Kathleen Moberg retires from Gavilan College after five-year tenureby Jan Janes on Jun 14, 2019
Kathleen Moberg, Vice President of Student Services at Gavilan College since 2014, will retire the end of June.
She arrived at Gavilan College after a long vacancy following the unexpected death of Vice President John Pruitt.
“I wasn’t intending to retire. But SERP, available just this year as an opportunity, was presented to us,” said Moberg. A week after receiving the early retirement offer, her husband was diagnosed with Stage 4 Cancer.
“Retirement first looked like one thing,” she said. “And now it looks entirely differently.”
Dr. Kathleen Rose shares a moment with Kathleen Moberg during her
Moberg was attracted to Gavilan College by its reputation as a well-managed district. She had not met Dr. Kathleen Rose (at that time the Executive Vice President and Chief Instructional Officer) before applying but had heard great things about her, and that she was easy to work with. The position also offered her the chance to grow professionally.
“The favorite part of this job was to grow other people,” said Moberg. “To give them the opportunity to do what they want to do for the college. And to reduce barriers so they could do what they think best.”
She described the challenges often experienced at other colleges, where people felt not heard and stifled, or people who had dreams but no resources. “We had people with dreams, and we had the resources,” she said.
Moberg highlighted a number of Gavilan programs that are innovating, growing or launching.
"Counseling is taking off with innovations,” she said. The college is applying technology in programs such as Cranium Café, online orientations, meta major and mapping work for Guided Pathways.
Equity conversations are exploring needs of the underserved. “The equity work has started the deeper conversations,” Moberg said, “And I have every hope it will flourish.”
She sees student life activities being resurrected. “The work of Ryan Shook, Student Life Coordinator, growing the Peer Mentor program and its students is very exciting.”
“We have expanded the foster youth, Dreamer services, CalWORKS, Fresh Success and the Food Pantry,” said Moberg. These were programs with demonstrated need, developed by Susan Sweeney and Annette Gutierrez.
The most recent successful program is the Just in Time monthly Mobile Food Pantry. “They knew students and their families had that need, but they received lots of pushback,” she said. “Don’t stifle new things out of fear, but let’s try it and then evaluate.”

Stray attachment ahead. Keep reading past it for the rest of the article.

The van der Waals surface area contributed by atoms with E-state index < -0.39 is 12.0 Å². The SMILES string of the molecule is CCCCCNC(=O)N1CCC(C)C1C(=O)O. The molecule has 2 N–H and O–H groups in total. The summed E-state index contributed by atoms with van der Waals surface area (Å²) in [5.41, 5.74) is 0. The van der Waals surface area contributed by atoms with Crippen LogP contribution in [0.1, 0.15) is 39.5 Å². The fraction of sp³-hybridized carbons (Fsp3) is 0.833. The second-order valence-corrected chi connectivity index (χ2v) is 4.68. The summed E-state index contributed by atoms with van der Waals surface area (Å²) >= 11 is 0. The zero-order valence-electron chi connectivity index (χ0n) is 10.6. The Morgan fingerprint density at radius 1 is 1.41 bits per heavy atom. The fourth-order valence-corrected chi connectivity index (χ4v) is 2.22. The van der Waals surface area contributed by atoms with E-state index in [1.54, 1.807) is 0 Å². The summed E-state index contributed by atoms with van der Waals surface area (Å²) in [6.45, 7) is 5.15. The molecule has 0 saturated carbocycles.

Moberg noted that her previous district, De Anza College, had advocacy-oriented students who were vocal about social justice issues and assertive about asking for things. Arriving at Gavilan, she wasn’t sure students understood the charge of student government.
“With the guidance of Blanca Arteaga, as ASGC advisor, students at Gavilan found that voice,” she said. “In the past two years, students have a clearer idea of their roles, and when to push to gain reception of their ideas.”
She noted in particular flying the Pride Flag in October 2018. “ASCG President Nolan Golden really wanted it to happen,” Moberg said. Gavilan had taken a different role in community college activism, with concerns about setting precedents. “Dr. Rose and Golden were brave to do that.”
She noted the behavior intervention team, in its second year, and mental health support services established during her tenure. “These were many ideas staff had, waiting for their opportunity,” said Moberg. Equity funding can support contract Discovery Services, Maxient, student conduct and other concerning issues.
“The campus looks at how we can help students stay and succeed here,” she said. “We want to find solutions so they can overcome problems.” Some students have bigger issues, and Moberg suggested a holistic approach, using on- and off-campus programs, to avoid punishment for those working through issues.
Moberg is also completing her term as president of CSSO with the State of California Chancellor’s Office. Most recently she worked to organize the CSSO annual conference in March. A critical area of discussion was how to deal with challenges. “There is always the fear an emergency is going to happen, are we prepared?”
As the month draws to a close, Moberg is working with Denée Pescarmona, Vice President of Academic Affairs, on approaches to support student services. “I know my position will not be replaced,” she said.
“I have always worked, since high school, and am very task oriented,” said Moberg. “So to not have a job is going to be really weird.”
“All my children are entrepreneurs, all three have their own businesses,” said Moberg. “Young people encouraged not to create their own boundaries. I really value that about them.”
She will return to her established fruit trees, extensive vegetable garden and bee tending. And then look beyond.
“Consulting is a possibility, or something completely new,” she said.